Abandoning Eugenics and the QALY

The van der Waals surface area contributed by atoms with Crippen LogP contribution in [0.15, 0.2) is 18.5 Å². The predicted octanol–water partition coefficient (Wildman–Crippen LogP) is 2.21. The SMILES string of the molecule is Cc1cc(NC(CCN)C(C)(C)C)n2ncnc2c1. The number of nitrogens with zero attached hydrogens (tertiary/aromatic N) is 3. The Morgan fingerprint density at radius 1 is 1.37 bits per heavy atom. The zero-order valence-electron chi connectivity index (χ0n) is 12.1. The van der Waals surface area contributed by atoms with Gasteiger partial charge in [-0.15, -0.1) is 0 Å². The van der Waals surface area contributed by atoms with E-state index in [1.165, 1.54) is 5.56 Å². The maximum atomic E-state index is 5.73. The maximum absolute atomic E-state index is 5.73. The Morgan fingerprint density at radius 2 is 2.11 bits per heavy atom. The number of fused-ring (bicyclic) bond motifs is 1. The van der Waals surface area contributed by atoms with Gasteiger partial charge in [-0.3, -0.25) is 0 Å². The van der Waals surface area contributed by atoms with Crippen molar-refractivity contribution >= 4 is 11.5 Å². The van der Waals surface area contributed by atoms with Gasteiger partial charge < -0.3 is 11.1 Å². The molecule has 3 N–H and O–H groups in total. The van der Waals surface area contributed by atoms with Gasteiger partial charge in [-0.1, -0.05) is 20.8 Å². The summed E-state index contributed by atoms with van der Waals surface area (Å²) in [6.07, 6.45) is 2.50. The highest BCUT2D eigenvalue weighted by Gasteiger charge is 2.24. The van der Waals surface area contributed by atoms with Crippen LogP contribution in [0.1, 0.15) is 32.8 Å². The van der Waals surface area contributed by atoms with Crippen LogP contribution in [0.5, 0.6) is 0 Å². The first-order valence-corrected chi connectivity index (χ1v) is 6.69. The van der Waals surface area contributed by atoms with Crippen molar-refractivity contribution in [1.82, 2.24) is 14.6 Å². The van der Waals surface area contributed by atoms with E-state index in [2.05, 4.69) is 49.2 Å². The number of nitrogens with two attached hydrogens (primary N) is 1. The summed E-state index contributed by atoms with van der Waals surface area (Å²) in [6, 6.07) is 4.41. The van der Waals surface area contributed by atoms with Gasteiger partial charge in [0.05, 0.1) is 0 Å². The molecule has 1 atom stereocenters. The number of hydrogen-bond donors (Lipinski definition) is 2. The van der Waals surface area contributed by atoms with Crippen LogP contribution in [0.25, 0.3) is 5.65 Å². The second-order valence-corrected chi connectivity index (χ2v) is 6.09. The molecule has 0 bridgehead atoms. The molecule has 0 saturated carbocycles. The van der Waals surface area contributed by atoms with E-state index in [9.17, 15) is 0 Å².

Should decision making in health care, notably in respect of the allocation of resources between individuals and disease states, rest on notions of the burden of disease and denial of care as assessed by societal evaluations or on the extent to which the need of patients and caregivers is fulfilled. The prospect of the denial of health care, for those deemed ‘unworthy’ has a long history in the eugenics movement. Many have assumed that this ‘utilitarian aberration’ has long been discredited. Unfortunately, once the question of the allocation of limited health care resources is considered it reasserts itself; manifested in the creation of health state preferences and states worse than death, and application of the cost-per-QALY calculus driving claims for pricing and access. In the US, this focus on cost-per-QALY claims is most closely associated with the Institute for Clinical and Economic Review (ICER) with its regular clinical assessments and modelled imaginary simulations supporting recommendations which, in many if not most cases, give support to the denial of care. The purpose of this commentary is to point to the unfortunate similarities between ‘eugenic’ decision making and the application of thresholds in burden of illness cost-per-QALY exercises. If we are to finally rid ourselves of a ‘eugenic’ approach to health care resource allocation, then we must abandon preferences and the QALY calculus.
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